UN food aid reaches 60,000 Haitian quake victims

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The United Nations has so far extended food assistance to 60,000 people in the capital of Haiti, which was struck by a catastrophic earthquake last week, with UN Secretary-General Ban Ki-moon expected to touch down in the capital Port-au-Prince on Sunday afternoon.

Within 24 hours of the Jan. 12 tremors, the UN World Food Program (WFP) had started distributing food and ultimately aims to reach 2 million people as part of its emergency program.

By Saturday night, it had fed at least 60,000 people impacted by the 7.0-magnitude earthquake, which is believed to have affected one third of Haiti's 9-million strong population, with ready-to-eat meals.

Given the security and logistical issues in transporting and delivering food in the capital, which was hit hardest by the tremors, WPF flew over Port-au-Prince on Saturday and Friday, as well as conducting on-the-ground inspections, to determine possible locations for food distributions, which require military escorts from the UN Stabilization Mission in Haiti (MINUSTAH).

"We are mobilizing all available resources to provide urgently needed food assistance as part of a swift and coordinated recovery effort," said WFP Executive Director Josette Sheeran.

Late on Saturday, the secretary-general announced with deep sadness that the top UN officials in Haiti perished in Tuesday's tremors.

In a statement issued by his spokesperson, Ban paid tribute to his special representative to Haiti, Hedi Annabi, as well as his Deputy Luiz Carlos da Costa and Acting Police Commissioner Doug Coates of the Royal Canadian Mounted Police.

"In every sense of the word, they gave their lives for peace," he said.

"Our hearts are with them, the families and friends of Hedi, Luiz, Doug and the many other UN heroes who gave their lives for Haiti and for the highest ideals of the United Nations," Ban said.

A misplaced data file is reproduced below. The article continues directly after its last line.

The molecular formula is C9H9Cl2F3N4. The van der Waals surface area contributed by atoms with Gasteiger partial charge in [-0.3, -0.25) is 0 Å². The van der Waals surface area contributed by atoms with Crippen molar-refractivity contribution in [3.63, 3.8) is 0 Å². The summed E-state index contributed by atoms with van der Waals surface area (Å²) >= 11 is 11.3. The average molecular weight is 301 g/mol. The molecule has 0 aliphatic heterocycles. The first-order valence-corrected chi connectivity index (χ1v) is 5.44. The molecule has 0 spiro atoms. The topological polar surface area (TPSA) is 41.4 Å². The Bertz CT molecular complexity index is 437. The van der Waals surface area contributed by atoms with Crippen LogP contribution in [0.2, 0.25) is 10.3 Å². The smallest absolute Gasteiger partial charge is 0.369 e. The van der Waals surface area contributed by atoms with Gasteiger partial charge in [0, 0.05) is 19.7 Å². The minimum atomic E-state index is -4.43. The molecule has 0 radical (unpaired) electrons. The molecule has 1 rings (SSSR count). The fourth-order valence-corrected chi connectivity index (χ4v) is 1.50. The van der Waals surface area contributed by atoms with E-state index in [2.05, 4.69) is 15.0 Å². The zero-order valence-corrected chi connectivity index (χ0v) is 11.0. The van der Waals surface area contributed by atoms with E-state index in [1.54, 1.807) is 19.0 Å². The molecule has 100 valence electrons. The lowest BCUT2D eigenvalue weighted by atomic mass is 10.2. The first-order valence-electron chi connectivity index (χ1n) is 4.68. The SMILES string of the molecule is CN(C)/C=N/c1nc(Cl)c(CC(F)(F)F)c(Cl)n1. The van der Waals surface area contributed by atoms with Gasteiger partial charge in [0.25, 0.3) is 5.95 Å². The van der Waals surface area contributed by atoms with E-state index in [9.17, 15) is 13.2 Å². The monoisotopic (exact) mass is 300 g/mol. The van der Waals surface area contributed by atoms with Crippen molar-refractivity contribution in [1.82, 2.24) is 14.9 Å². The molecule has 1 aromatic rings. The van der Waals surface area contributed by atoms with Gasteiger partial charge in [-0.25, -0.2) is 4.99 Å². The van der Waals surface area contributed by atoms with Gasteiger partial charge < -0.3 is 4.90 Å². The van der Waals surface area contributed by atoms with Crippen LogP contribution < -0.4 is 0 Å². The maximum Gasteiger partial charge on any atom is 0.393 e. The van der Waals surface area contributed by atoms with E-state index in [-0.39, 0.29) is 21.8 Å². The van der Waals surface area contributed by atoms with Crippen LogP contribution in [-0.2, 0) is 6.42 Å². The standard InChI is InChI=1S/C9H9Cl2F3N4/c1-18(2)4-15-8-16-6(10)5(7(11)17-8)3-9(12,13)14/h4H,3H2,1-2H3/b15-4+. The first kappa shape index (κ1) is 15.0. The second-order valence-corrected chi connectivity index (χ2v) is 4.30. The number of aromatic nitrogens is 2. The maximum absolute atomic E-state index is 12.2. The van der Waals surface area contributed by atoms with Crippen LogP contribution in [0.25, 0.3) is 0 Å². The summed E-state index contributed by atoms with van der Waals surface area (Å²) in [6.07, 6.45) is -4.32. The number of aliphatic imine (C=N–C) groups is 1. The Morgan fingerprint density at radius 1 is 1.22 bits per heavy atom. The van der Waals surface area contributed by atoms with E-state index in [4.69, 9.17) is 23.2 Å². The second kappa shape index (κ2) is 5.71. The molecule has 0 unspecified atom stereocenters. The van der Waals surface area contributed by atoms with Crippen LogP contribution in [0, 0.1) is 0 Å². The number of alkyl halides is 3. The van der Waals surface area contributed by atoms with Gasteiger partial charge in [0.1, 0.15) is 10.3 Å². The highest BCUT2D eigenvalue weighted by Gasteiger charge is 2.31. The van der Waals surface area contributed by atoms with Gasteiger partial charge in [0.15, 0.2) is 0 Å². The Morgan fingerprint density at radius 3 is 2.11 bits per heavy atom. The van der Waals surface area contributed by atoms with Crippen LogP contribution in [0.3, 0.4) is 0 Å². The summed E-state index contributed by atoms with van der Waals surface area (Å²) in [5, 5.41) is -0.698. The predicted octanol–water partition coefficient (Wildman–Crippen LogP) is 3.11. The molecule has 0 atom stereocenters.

But "even weakened, MINUSTAH is operational," said Edmond Mulet, former UN special representative to Haiti and current assistant- secretary-general for peacekeeping operations, who was dispatched to the country to assume full command of the mission immediately after the quake struck.

Mulet, who is in charge of coordinating the massive aid effort, underscored the importance of collaboration between blue helmets and United States troops -- nearly 3,500 of whom will soon be deployed in Haiti -- to maximize efforts to provide relief.

The UN and its partners launched an appeal on Friday for 562 million U.S. dollars to help the victims of the earthquake, which has left basic services on the brink of collapse in Port-au-Prince. The UN estimates that 10 percent of the buildings in the city have been destroyed, leaving 300,000 people homeless, and many are fleeing the destruction.

The funds are intended to assist an estimated 3 million affected people over a period of six months, with half of the funds being earmarked for emergency food aid, with the rest targeted at health, water, sanitation, nutrition, early recovery, emergency education and other key needs.

The UN Office for the Coordination of Humanitarian Affairs ( OCHA) warned Saturday that unless fuel supplies are not replenished, humanitarian operations may be forced to shut down in the next few days.

Nearly 60 people have been pulled out of rubble alive by 27 search-and-rescue teams, comprising some 1,500 rescue workers and 115 dogs. So far, more than half of the worst-hit areas of Port-au- Prince have been covered.

OCHA said that the favorable climate and building structures have enhanced the chance of survival for those pinned by debris, indicating that the search-and-rescue phase can be prolonged.

The Office stressed that assistance priorities continue to also include medical services, shelter, food and water.

To keep families, friends and colleagues of UN personnel in Haiti up-to-date on the latest developments, the world body's peacekeeping and field support departments are utilizing the social networking sites Facebook and Twitter, with nearly 5,000 fans and almost 400 followers having been amassed so far, respectively.

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